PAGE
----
The Asian Development Bank (ADB) has maintained its favourable economic outlook for Vietnam as it forecasts GDP to expand 6.5 per cent this year and 6.7 per cent in 2023, based on the update of its flagship economic report released last week.
“Vietnam’s economy recovered faster than expected in the first half of 2022 and continues to grow amid the challenging global environment,” said ADB country director for Vietnam Andrew Jeffries. “The steady recovery was supported by strong economic fundamentals and driven by a faster-than-expected bounce back of manufacturing and services.”
|Expectations positive for growth trajectory |
According to the Asian Development Outlook Update 2022 released last week, Vietnam’s economy is performing reasonably well amid uncertainties in the global economy. Restored global food supply chains will boost agricultural production this year, but high input costs will still constrain the recovery of the agricultural sector.
Softening global demand has slowed manufacturing. The manufacturing purchasing managers’ index in August softened to 52.7 from 54 in June. However, the outlook for the manufacturing sector remains bullish given strong foreign direct investments in the sector.
Figures from the Ministry of Planning and Investment (MPI) showed that between January and August 20, $12.8 billion of foreign-invested projects was disbursed, up 10.5 per cent on-year.
“This is a big signal about foreign investors’ confidence in Vietnam’s investment prospects in the coming time,” said Do Nhat Hoang, general director of the MPI’s Foreign Investment Agency.
Processing and manufacturing continued to lure the largest foreign direct investment capital at $10.7 billion, accounting for 64 per cent of the total. It was followed by the real estate business, with over $3.3 billion, making up 20 per cent of the total.
“Fully normalised domestic mobility and the lifting of travel restrictions for foreign visitors will support a robust rebound in tourism in the second half of the year, driving the growth of the services sector,” said ADB principal country economist Nguyen Minh Cuong.
According to the World Bank’s August bulletin on Vietnam’s economic situation released last week, the economy is also bouncing back visibly.
“Industrial production and retail sales posted another month of high growth rates (15.6 per cent on-year and 50.2 per cent on-year), mostly driven by the low-base effects related to lockdowns in August 2021. On-month growth in retail sales moderated in July and August 2022 after a strong Q2-2022 recovery,” stated the World Bank, which forecast Vietnam’s economy to grow 7.5 per cent this year from only 2.6 per cent last year.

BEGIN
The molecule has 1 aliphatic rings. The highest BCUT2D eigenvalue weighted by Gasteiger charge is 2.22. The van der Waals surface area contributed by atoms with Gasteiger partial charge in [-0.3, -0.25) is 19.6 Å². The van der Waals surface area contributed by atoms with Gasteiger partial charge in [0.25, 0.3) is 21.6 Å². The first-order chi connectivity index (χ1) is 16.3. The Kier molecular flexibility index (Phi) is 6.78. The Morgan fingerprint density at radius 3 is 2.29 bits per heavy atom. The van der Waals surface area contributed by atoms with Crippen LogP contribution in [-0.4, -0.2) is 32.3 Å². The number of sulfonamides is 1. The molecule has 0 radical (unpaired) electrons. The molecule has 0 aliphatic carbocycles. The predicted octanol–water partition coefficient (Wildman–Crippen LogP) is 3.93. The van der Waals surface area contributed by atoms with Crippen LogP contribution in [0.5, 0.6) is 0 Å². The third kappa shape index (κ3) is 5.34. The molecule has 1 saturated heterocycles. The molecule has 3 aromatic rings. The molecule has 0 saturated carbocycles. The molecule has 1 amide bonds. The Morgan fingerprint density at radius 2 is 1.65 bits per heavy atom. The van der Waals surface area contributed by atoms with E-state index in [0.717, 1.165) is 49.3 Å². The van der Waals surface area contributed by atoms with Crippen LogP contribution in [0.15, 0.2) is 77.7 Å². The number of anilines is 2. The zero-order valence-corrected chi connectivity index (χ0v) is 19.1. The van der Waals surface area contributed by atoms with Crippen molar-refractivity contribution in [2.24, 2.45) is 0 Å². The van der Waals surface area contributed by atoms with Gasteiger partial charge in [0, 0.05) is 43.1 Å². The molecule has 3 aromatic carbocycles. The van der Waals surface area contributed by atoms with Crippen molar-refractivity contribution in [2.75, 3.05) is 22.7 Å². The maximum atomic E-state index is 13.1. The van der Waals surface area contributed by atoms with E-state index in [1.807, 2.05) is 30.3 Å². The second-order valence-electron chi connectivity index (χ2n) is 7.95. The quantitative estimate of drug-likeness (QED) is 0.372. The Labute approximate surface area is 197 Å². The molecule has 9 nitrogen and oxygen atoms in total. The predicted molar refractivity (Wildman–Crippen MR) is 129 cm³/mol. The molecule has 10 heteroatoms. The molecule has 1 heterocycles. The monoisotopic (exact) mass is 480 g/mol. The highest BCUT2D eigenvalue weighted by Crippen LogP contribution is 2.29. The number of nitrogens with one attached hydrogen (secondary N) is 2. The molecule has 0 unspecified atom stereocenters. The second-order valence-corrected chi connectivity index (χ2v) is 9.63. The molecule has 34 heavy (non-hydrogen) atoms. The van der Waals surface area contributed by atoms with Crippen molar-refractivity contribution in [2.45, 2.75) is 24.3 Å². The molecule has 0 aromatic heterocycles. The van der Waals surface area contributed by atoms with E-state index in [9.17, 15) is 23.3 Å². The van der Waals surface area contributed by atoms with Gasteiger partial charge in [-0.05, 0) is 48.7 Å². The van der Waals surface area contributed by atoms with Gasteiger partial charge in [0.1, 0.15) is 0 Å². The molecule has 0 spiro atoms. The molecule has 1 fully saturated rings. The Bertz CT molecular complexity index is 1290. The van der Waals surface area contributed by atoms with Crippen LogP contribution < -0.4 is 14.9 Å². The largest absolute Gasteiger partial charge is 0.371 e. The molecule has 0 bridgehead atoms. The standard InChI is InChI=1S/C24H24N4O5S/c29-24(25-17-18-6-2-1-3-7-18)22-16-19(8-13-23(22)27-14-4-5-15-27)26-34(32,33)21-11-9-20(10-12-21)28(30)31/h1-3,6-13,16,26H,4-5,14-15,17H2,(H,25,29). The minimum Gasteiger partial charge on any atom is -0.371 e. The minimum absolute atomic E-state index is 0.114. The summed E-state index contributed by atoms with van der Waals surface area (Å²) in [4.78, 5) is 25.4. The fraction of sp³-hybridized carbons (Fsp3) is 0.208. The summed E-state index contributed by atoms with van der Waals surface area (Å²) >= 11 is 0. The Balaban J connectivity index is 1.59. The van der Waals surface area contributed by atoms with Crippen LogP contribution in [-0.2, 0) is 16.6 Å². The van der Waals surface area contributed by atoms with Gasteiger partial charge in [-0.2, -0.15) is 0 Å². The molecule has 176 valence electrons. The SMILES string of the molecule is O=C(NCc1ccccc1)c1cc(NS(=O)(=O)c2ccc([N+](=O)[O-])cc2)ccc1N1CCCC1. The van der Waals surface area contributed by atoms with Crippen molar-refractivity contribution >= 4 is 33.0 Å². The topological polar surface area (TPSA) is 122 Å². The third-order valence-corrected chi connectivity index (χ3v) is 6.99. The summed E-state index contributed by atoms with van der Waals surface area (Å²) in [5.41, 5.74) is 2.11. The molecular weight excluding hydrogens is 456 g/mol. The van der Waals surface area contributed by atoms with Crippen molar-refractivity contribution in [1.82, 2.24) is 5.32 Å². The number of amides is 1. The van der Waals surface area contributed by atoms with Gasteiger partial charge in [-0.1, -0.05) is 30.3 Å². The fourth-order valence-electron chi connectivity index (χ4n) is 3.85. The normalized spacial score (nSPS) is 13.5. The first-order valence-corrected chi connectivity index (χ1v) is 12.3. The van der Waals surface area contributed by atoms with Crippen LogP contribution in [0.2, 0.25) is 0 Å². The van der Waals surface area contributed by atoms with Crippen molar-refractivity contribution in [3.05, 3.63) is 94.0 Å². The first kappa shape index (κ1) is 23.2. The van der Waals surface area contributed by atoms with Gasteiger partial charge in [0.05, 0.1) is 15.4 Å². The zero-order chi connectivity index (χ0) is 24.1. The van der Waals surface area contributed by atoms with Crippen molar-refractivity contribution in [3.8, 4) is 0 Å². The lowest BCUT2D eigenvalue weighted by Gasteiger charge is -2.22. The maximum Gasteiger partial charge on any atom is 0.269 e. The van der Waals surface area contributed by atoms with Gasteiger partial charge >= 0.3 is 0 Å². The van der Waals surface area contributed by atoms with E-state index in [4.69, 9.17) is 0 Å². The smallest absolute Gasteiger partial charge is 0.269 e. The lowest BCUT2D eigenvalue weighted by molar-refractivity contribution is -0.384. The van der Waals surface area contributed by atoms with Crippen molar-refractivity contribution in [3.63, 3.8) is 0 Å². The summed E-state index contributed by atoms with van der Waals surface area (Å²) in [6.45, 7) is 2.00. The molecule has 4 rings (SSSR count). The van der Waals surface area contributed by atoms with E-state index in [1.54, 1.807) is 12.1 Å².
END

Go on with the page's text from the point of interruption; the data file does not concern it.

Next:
Exports and imports grew by 22.6 per cent on-year and 13.3 per cent on-year in August, respectively, higher than in July 2022.
“Economic recovery has continued despite heightened economic uncertainties regarding higher global inflation and slowing of economic growth in main trade partners,” the World Bank stressed.
Era Dabla-Norris, Vietnam mission chief and assistant director of the International Monetary Fund’s (IMF) Asia-Pacific Department, also said Vietnam’s upbeat growth outlook is bucking the slowing trend elsewhere in Asia, with relatively subdued inflation that is also an exception to the general rule in the region.
“Accordingly, we raised our Vietnam growth forecast to 7 per cent this year, lifting it by a full percentage point from three months earlier and the only significant upward revision among major Asian economies,” Norris said. “We lowered the projection for next year by 0.5 percentage points to 6.7 per cent, but that still contrasts with dimming prospects elsewhere and would be the fastest pace among Asia’s major economies. By way of contrast, growth estimates for Asia were lowered to 4.2 and 4.6 per cent for this year and next in the IMF’s latest World Economic Outlook Update.”
Prime Minister Pham Minh Chinh has many a time ordered that ministries and localities must continue enacting sturdy solutions to remove all hurdles regarding policies and mechanisms.
“If there are any issues failing to be solved by ministries and localities, they must be reported to the government and the prime minister immediately so that enterprises can find it favourable to perform,” PM Chinh said.